There are at least 70 species of bats in Australia, with perhaps as many as 90 (Egerton 1997). This is almost a quarter of Australia's mammals. Despite this large proportion, they did not evolve here from the original Gondwana stock. Rather, they 'invaded' the continent relatively recently. Because they have the ability to fly as no other mammals can, they were able to colonise Australia millions of years ago when it was still quite a relatively remote island. Therefore, in contrast to Australia's marsupials, the bats of Australia are not seen as unique. It is generally agreed that bats colonised the Australian continent from South-east Asia, and this idea is confirmed by the similarity between the Asian and Australian bat fauna. The invasion was probably mostly via New Guinea and then by way of Cape York, as this is presently where most species are found (Strahan 1998). Thus, Australian bats are not seen as particularly unique and are considered closely related to their ancestral Asia stock. Nevertheless, of the numerous species found here about half are endemic to the continent (Strahan 199).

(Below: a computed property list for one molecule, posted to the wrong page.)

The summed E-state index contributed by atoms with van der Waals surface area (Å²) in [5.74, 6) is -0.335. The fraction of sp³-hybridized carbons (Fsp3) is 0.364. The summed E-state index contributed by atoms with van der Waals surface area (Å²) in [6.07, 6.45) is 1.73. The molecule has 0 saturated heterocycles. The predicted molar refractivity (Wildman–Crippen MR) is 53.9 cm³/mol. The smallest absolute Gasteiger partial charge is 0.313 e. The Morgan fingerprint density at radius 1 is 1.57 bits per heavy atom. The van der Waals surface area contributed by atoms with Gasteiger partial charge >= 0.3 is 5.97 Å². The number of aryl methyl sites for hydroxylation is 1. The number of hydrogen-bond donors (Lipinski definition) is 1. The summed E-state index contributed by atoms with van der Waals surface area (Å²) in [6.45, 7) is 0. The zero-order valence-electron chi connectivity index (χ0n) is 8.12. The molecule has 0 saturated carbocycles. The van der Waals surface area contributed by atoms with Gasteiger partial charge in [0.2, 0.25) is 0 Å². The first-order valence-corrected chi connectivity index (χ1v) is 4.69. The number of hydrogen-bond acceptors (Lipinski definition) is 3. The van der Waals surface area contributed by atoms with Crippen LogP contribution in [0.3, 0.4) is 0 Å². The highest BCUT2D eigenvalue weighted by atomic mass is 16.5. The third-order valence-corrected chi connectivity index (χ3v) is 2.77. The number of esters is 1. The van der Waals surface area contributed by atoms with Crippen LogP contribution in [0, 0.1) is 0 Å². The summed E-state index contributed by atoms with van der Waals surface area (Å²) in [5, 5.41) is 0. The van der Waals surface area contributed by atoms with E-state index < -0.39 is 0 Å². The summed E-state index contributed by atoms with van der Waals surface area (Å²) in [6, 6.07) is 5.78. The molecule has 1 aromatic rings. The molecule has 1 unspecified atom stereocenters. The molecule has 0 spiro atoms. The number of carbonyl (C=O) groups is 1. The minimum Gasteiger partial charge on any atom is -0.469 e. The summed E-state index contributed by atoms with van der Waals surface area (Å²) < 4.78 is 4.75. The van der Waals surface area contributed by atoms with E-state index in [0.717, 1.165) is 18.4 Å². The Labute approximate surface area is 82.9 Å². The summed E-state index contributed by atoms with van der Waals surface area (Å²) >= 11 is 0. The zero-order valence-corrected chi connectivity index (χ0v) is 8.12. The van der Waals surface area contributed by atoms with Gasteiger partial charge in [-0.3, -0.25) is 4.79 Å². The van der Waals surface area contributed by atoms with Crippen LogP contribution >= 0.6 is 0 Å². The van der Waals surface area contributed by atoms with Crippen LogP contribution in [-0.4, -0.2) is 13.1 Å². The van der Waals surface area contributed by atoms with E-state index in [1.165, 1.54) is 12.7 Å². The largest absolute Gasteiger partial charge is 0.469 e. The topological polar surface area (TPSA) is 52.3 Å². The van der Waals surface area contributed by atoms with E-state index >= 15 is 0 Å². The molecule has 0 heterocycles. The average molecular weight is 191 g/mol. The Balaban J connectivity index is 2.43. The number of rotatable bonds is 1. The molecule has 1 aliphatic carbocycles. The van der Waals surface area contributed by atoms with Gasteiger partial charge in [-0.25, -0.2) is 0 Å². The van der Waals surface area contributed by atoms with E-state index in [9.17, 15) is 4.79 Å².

Additional Information:

Evolution of the Chiropterans

  • Arguments that have risen about the evolutionary history of flying fox in the last few decades, for their was some evidence suggesting the Megachiropteran bats may be more closely related to primates than the Microchiropteran bats (Pettigrew 1988).

Rainforest Bats

  • The scientific name for bats (Chiroptera) originates from the Greek words of kheir (meaning hand) and pteron (meaning wing).

  • They are warm-blooded and have fur or hair, and feed their young with milk.


  • Queensland is home to a recorded 52 species of bats.
  • Present and past distributions of bats indicate that they originated in tropical forests. They probably reached Australia about 26 million years ago when land connections existed between some of the islands between New Guinea and north Queensland.